20 Gallon Tank Tips for getting rid of columnaris?

ahouseofscales

Hi! I need some help getting columnaris out of my tank. This started around a month ago when I got some new platies and they were unfortunately already infected with columnaris. It spread to the rest of my platies and I treated twice with Furan 2 and Kanaplex, but sadly it didn't help. Now all I have left is my betta who somehow managed to avoid being infected. Even though the hosts are gone the bacteria has stuck around in my tank. It sticks to the glass, the substrate, my filter, and the driftwood I have in my tank. I recently took everything out except my filter media and cleaned with hydrogen peroxide. This helped a little bit but it is still present. Any tips on how I can get rid of it for good?
 

JoeV2004

dry out the tank and everything in it in the sun and make sure it is entirely dry
 

ahouseofscales

dry out the tank and everything in it in the sun and make sure it is entirely dry
I would but unfortunately it's winter where I live and I'm at college. I don't really have a good place to lay things out to dry, or a place to keep my betta in the meantime.
 

Dedife

I’m curious...how do you know the bacteria is still in your tank?
 

JoeV2004

I would but unfortunately it's winter where I live and I'm at college. I don't really have a good place to lay things out to dry, or a place to keep my betta in the meantime.

keep your water parameters stable and minimize stress on your betta. columnaris is actually very common. as long as you keep your bettas immune system up, you should be ok. sanitizing and drying the tank is still the best option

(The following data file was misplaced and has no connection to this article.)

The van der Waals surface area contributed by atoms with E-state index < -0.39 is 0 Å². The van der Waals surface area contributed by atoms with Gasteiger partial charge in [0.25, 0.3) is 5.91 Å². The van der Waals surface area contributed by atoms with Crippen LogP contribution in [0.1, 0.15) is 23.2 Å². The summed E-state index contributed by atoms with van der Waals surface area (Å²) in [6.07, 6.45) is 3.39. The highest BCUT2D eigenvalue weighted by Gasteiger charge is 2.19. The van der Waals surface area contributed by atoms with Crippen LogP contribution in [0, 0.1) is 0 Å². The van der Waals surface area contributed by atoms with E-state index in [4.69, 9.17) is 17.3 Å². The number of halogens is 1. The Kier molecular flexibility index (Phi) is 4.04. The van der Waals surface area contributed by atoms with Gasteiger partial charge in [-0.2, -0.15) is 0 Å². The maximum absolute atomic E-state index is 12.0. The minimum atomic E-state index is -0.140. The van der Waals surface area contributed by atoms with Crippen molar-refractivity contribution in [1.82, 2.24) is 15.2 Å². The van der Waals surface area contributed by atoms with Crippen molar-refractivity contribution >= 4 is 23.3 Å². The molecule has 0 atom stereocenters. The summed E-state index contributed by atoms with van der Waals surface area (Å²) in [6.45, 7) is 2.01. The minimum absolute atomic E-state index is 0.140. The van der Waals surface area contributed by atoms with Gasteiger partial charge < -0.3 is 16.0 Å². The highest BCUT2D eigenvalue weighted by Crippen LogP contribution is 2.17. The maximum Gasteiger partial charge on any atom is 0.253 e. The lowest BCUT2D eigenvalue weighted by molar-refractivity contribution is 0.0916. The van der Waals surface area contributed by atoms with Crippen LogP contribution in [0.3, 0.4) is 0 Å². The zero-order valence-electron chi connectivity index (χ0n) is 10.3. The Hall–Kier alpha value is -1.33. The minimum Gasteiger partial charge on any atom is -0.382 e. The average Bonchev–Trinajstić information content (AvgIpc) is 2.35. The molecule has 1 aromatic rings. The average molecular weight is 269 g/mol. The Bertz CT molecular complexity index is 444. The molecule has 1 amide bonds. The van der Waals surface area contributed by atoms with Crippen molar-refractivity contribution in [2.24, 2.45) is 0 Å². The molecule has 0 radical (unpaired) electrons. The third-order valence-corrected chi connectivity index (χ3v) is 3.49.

JoeV2004

I’m curious...how do you know the bacteria is still in your tank?

you would need a microbiologist to culture and grow the bacteria. and have the bacteria react with specific chemicals to see what kind of bacteria it is
 

Redshark1

Columnaris is a common bacteria wherever there is fresh water.

I believe it is impossible to remove it from the environment including the aquarium.

In addition it has a resting stage when it is resistant to dessication, chemicals etc. allowing it to recolonise when living conditions return to normal.

Normally, fish may carry it living on their bodies but it does not harm the fish due to the fishes immune system.

The problem is that fish farming has given rise to virulent strains of Columnaris that do not occur in the wild and are able to attack the fish and overcome their defences.

Killing the host is not an advantage to the bacterium in the wild as it may not find another host. In the fish farm things are very different with high densities present.

Resistance to medications is another issue promoted by fish farm husbandry.

I battled the Columnaris that affected my new Neon Tetras by optimising every factor that I believe affects the fishes health in the hope that the unstressed fish would fight it off with their immune systems.

These included attending carefully to stocking level, temperature, oxygenation, ammonia, nitrate, hardness, pH, current, plant cover, bullying and intimidation by co-habitants, feeding etc.